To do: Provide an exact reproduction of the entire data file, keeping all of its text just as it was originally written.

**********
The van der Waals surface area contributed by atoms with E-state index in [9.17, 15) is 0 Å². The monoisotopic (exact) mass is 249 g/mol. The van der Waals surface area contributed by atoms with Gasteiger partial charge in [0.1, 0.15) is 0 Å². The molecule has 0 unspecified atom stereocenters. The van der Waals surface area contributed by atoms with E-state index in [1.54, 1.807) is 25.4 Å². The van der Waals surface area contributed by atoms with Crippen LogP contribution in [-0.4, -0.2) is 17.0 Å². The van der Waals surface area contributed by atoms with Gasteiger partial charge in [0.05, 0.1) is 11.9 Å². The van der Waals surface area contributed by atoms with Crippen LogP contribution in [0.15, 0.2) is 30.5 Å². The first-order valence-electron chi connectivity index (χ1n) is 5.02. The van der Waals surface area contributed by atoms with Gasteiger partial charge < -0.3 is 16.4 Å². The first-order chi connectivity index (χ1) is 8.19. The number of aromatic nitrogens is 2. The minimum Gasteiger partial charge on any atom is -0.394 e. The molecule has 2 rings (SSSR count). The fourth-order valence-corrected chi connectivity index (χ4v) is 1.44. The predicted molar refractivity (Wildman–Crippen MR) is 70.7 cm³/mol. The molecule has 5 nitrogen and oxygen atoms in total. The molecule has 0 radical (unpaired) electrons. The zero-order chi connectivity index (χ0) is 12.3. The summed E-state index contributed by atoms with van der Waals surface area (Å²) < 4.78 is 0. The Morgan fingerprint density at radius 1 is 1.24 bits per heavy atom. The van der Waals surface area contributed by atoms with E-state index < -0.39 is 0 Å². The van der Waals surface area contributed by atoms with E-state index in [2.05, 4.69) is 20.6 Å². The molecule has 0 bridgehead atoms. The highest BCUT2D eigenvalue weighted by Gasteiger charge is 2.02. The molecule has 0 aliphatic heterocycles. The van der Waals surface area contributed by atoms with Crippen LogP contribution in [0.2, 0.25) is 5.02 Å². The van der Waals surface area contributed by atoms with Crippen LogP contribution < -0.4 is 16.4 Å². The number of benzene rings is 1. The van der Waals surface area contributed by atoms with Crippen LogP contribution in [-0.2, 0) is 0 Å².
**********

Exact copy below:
The van der Waals surface area contributed by atoms with E-state index in [9.17, 15) is 0 Å². The monoisotopic (exact) mass is 249 g/mol. The van der Waals surface area contributed by atoms with Gasteiger partial charge in [0.1, 0.15) is 0 Å². The molecule has 0 unspecified atom stereocenters. The van der Waals surface area contributed by atoms with E-state index in [1.54, 1.807) is 25.4 Å². The van der Waals surface area contributed by atoms with Crippen LogP contribution in [-0.4, -0.2) is 17.0 Å². The van der Waals surface area contributed by atoms with Gasteiger partial charge in [0.05, 0.1) is 11.9 Å². The van der Waals surface area contributed by atoms with Crippen LogP contribution in [0.15, 0.2) is 30.5 Å². The first-order valence-electron chi connectivity index (χ1n) is 5.02. The van der Waals surface area contributed by atoms with Gasteiger partial charge < -0.3 is 16.4 Å². The first-order chi connectivity index (χ1) is 8.19. The number of aromatic nitrogens is 2. The minimum Gasteiger partial charge on any atom is -0.394 e. The molecule has 2 rings (SSSR count). The fourth-order valence-corrected chi connectivity index (χ4v) is 1.44. The predicted molar refractivity (Wildman–Crippen MR) is 70.7 cm³/mol. The molecule has 5 nitrogen and oxygen atoms in total. The molecule has 0 radical (unpaired) electrons. The zero-order chi connectivity index (χ0) is 12.3. The summed E-state index contributed by atoms with van der Waals surface area (Å²) < 4.78 is 0. The Morgan fingerprint density at radius 1 is 1.24 bits per heavy atom. The van der Waals surface area contributed by atoms with E-state index < -0.39 is 0 Å². The van der Waals surface area contributed by atoms with E-state index in [2.05, 4.69) is 20.6 Å². The molecule has 0 bridgehead atoms. The highest BCUT2D eigenvalue weighted by Gasteiger charge is 2.02. The molecule has 0 aliphatic heterocycles. The van der Waals surface area contributed by atoms with Crippen LogP contribution in [0.2, 0.25) is 5.02 Å². The van der Waals surface area contributed by atoms with Crippen LogP contribution < -0.4 is 16.4 Å². The number of benzene rings is 1. The van der Waals surface area contributed by atoms with Crippen LogP contribution in [-0.2, 0) is 0 Å².